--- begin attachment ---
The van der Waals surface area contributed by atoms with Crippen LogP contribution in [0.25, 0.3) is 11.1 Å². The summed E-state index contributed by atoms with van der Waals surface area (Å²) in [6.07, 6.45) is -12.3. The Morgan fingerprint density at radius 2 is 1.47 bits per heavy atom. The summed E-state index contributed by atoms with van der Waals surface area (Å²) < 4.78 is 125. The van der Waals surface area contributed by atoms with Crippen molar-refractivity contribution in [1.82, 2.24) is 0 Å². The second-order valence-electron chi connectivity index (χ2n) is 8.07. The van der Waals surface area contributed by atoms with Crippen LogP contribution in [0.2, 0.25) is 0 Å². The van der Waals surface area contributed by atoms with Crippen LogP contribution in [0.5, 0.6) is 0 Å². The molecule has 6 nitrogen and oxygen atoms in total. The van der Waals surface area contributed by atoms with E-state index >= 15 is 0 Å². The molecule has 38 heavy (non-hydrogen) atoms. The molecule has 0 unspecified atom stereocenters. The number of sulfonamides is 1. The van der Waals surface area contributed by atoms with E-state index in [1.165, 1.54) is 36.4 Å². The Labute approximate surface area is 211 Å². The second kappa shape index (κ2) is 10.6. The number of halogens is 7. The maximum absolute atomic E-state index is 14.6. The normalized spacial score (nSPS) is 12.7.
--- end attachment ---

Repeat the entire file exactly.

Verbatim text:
The van der Waals surface area contributed by atoms with Crippen LogP contribution in [0.25, 0.3) is 11.1 Å². The summed E-state index contributed by atoms with van der Waals surface area (Å²) in [6.07, 6.45) is -12.3. The Morgan fingerprint density at radius 2 is 1.47 bits per heavy atom. The summed E-state index contributed by atoms with van der Waals surface area (Å²) < 4.78 is 125. The van der Waals surface area contributed by atoms with Crippen molar-refractivity contribution in [1.82, 2.24) is 0 Å². The second-order valence-electron chi connectivity index (χ2n) is 8.07. The van der Waals surface area contributed by atoms with Crippen LogP contribution in [0.2, 0.25) is 0 Å². The van der Waals surface area contributed by atoms with Crippen LogP contribution in [0.5, 0.6) is 0 Å². The molecule has 6 nitrogen and oxygen atoms in total. The van der Waals surface area contributed by atoms with E-state index >= 15 is 0 Å². The molecule has 38 heavy (non-hydrogen) atoms. The molecule has 0 unspecified atom stereocenters. The number of sulfonamides is 1. The van der Waals surface area contributed by atoms with E-state index in [1.165, 1.54) is 36.4 Å². The Labute approximate surface area is 211 Å². The second kappa shape index (κ2) is 10.6. The number of halogens is 7. The maximum absolute atomic E-state index is 14.6. The normalized spacial score (nSPS) is 12.7.